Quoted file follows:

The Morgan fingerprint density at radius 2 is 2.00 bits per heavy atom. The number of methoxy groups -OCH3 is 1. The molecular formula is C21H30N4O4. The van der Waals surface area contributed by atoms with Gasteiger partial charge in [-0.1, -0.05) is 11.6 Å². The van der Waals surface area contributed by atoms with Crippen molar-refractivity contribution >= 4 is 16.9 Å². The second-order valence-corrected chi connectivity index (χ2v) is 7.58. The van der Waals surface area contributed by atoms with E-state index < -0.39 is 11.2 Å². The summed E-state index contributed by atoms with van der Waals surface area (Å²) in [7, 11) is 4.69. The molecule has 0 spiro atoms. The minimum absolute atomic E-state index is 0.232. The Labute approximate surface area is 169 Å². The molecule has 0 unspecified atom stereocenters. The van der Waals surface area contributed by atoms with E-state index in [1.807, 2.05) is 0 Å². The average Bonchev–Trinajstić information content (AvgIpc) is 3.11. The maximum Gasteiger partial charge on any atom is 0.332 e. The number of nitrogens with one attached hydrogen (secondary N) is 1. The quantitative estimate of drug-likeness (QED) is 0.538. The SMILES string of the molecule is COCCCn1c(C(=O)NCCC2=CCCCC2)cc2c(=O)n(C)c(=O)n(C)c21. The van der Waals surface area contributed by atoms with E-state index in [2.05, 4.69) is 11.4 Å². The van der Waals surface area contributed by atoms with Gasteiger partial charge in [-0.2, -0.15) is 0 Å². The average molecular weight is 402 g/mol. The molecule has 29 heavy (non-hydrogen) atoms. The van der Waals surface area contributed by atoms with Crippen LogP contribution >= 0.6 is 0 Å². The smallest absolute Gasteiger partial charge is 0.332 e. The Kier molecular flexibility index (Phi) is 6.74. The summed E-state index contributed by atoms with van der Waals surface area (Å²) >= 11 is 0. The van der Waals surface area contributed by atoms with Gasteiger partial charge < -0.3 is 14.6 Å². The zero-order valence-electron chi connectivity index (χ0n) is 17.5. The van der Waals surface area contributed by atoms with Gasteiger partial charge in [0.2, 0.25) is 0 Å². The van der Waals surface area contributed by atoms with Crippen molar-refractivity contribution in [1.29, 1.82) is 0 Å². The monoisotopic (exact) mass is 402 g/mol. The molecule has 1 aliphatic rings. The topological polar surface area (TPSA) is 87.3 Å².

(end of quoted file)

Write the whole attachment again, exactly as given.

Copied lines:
The Morgan fingerprint density at radius 2 is 2.00 bits per heavy atom. The number of methoxy groups -OCH3 is 1. The molecular formula is C21H30N4O4. The van der Waals surface area contributed by atoms with Gasteiger partial charge in [-0.1, -0.05) is 11.6 Å². The van der Waals surface area contributed by atoms with Crippen molar-refractivity contribution >= 4 is 16.9 Å². The second-order valence-corrected chi connectivity index (χ2v) is 7.58. The van der Waals surface area contributed by atoms with E-state index < -0.39 is 11.2 Å². The summed E-state index contributed by atoms with van der Waals surface area (Å²) in [7, 11) is 4.69. The molecule has 0 spiro atoms. The minimum absolute atomic E-state index is 0.232. The Labute approximate surface area is 169 Å². The molecule has 0 unspecified atom stereocenters. The van der Waals surface area contributed by atoms with E-state index in [1.807, 2.05) is 0 Å². The average Bonchev–Trinajstić information content (AvgIpc) is 3.11. The maximum Gasteiger partial charge on any atom is 0.332 e. The number of nitrogens with one attached hydrogen (secondary N) is 1. The quantitative estimate of drug-likeness (QED) is 0.538. The SMILES string of the molecule is COCCCn1c(C(=O)NCCC2=CCCCC2)cc2c(=O)n(C)c(=O)n(C)c21. The van der Waals surface area contributed by atoms with E-state index in [2.05, 4.69) is 11.4 Å². The van der Waals surface area contributed by atoms with Gasteiger partial charge in [-0.2, -0.15) is 0 Å². The average molecular weight is 402 g/mol. The molecule has 29 heavy (non-hydrogen) atoms. The van der Waals surface area contributed by atoms with Crippen LogP contribution >= 0.6 is 0 Å². The smallest absolute Gasteiger partial charge is 0.332 e. The Kier molecular flexibility index (Phi) is 6.74. The summed E-state index contributed by atoms with van der Waals surface area (Å²) >= 11 is 0. The van der Waals surface area contributed by atoms with Gasteiger partial charge < -0.3 is 14.6 Å². The zero-order valence-electron chi connectivity index (χ0n) is 17.5. The van der Waals surface area contributed by atoms with Gasteiger partial charge in [0.2, 0.25) is 0 Å². The van der Waals surface area contributed by atoms with Crippen molar-refractivity contribution in [1.29, 1.82) is 0 Å². The monoisotopic (exact) mass is 402 g/mol. The molecule has 1 aliphatic rings. The topological polar surface area (TPSA) is 87.3 Å².